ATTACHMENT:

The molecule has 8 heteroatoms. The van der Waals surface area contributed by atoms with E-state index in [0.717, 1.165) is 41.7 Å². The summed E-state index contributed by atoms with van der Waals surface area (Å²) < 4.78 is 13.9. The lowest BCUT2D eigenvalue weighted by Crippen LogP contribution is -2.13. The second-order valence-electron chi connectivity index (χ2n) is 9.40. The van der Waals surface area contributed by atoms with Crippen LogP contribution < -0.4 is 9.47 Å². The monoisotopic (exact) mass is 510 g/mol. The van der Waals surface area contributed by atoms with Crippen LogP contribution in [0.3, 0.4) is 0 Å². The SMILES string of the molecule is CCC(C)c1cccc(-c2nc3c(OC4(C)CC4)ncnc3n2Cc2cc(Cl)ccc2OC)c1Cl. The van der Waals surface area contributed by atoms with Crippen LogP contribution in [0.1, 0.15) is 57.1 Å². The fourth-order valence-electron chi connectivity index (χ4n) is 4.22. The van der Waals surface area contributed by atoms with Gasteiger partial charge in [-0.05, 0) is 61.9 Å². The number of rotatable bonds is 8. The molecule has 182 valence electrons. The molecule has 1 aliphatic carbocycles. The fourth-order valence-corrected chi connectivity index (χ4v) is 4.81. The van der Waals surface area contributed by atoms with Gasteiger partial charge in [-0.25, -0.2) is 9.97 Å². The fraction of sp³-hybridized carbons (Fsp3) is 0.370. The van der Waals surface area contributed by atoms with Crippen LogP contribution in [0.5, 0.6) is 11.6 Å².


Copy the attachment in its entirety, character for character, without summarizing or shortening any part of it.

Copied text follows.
The molecule has 8 heteroatoms. The van der Waals surface area contributed by atoms with E-state index in [0.717, 1.165) is 41.7 Å². The summed E-state index contributed by atoms with van der Waals surface area (Å²) < 4.78 is 13.9. The lowest BCUT2D eigenvalue weighted by Crippen LogP contribution is -2.13. The second-order valence-electron chi connectivity index (χ2n) is 9.40. The van der Waals surface area contributed by atoms with Crippen LogP contribution < -0.4 is 9.47 Å². The monoisotopic (exact) mass is 510 g/mol. The van der Waals surface area contributed by atoms with Crippen LogP contribution in [0.3, 0.4) is 0 Å². The SMILES string of the molecule is CCC(C)c1cccc(-c2nc3c(OC4(C)CC4)ncnc3n2Cc2cc(Cl)ccc2OC)c1Cl. The van der Waals surface area contributed by atoms with Crippen LogP contribution in [0.1, 0.15) is 57.1 Å². The fourth-order valence-electron chi connectivity index (χ4n) is 4.22. The van der Waals surface area contributed by atoms with Gasteiger partial charge in [-0.05, 0) is 61.9 Å². The number of rotatable bonds is 8. The molecule has 182 valence electrons. The molecule has 1 aliphatic carbocycles. The fourth-order valence-corrected chi connectivity index (χ4v) is 4.81. The van der Waals surface area contributed by atoms with Gasteiger partial charge in [-0.25, -0.2) is 9.97 Å². The fraction of sp³-hybridized carbons (Fsp3) is 0.370. The van der Waals surface area contributed by atoms with Crippen LogP contribution in [0.5, 0.6) is 11.6 Å².